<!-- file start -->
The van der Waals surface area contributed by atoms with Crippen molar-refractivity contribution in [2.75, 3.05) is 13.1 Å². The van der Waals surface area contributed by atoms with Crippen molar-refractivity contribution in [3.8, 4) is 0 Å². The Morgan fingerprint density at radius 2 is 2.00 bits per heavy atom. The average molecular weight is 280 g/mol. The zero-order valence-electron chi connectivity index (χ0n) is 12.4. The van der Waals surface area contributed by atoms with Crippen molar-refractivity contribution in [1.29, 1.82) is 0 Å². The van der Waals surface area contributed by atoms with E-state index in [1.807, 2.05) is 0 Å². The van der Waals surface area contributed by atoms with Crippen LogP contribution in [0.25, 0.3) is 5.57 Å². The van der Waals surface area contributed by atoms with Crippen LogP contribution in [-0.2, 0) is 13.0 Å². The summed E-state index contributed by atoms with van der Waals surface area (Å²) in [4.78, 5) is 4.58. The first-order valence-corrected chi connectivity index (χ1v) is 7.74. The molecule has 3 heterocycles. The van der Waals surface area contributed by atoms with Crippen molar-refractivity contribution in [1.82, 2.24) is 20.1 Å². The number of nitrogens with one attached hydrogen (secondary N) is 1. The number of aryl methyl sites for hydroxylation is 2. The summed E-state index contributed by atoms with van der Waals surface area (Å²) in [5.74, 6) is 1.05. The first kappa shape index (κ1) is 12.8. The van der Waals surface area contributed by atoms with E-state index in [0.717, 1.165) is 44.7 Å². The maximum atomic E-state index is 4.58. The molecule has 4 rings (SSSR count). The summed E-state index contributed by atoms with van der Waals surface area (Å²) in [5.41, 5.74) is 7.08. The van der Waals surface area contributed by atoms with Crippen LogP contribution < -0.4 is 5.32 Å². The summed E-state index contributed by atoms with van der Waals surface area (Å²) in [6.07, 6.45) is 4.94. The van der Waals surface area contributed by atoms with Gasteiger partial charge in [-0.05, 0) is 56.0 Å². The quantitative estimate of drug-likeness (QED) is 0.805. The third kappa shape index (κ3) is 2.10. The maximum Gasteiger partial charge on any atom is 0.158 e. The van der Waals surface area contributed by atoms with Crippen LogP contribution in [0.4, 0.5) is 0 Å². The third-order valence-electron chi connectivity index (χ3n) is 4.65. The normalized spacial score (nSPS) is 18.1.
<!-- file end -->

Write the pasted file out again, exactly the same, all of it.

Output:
The van der Waals surface area contributed by atoms with Crippen molar-refractivity contribution in [2.75, 3.05) is 13.1 Å². The van der Waals surface area contributed by atoms with Crippen molar-refractivity contribution in [3.8, 4) is 0 Å². The Morgan fingerprint density at radius 2 is 2.00 bits per heavy atom. The average molecular weight is 280 g/mol. The zero-order valence-electron chi connectivity index (χ0n) is 12.4. The van der Waals surface area contributed by atoms with Crippen molar-refractivity contribution in [1.29, 1.82) is 0 Å². The van der Waals surface area contributed by atoms with E-state index in [1.807, 2.05) is 0 Å². The van der Waals surface area contributed by atoms with Crippen LogP contribution in [0.25, 0.3) is 5.57 Å². The van der Waals surface area contributed by atoms with Crippen LogP contribution in [-0.2, 0) is 13.0 Å². The summed E-state index contributed by atoms with van der Waals surface area (Å²) in [4.78, 5) is 4.58. The first-order valence-corrected chi connectivity index (χ1v) is 7.74. The molecule has 3 heterocycles. The van der Waals surface area contributed by atoms with Crippen molar-refractivity contribution in [1.82, 2.24) is 20.1 Å². The number of nitrogens with one attached hydrogen (secondary N) is 1. The number of aryl methyl sites for hydroxylation is 2. The summed E-state index contributed by atoms with van der Waals surface area (Å²) in [5.74, 6) is 1.05. The first kappa shape index (κ1) is 12.8. The van der Waals surface area contributed by atoms with E-state index in [0.717, 1.165) is 44.7 Å². The maximum atomic E-state index is 4.58. The molecule has 4 rings (SSSR count). The summed E-state index contributed by atoms with van der Waals surface area (Å²) in [5.41, 5.74) is 7.08. The van der Waals surface area contributed by atoms with Crippen LogP contribution < -0.4 is 5.32 Å². The summed E-state index contributed by atoms with van der Waals surface area (Å²) in [6.07, 6.45) is 4.94. The van der Waals surface area contributed by atoms with Gasteiger partial charge in [-0.05, 0) is 56.0 Å². The quantitative estimate of drug-likeness (QED) is 0.805. The third kappa shape index (κ3) is 2.10. The maximum Gasteiger partial charge on any atom is 0.158 e. The van der Waals surface area contributed by atoms with Crippen LogP contribution in [0.4, 0.5) is 0 Å². The third-order valence-electron chi connectivity index (χ3n) is 4.65. The normalized spacial score (nSPS) is 18.1.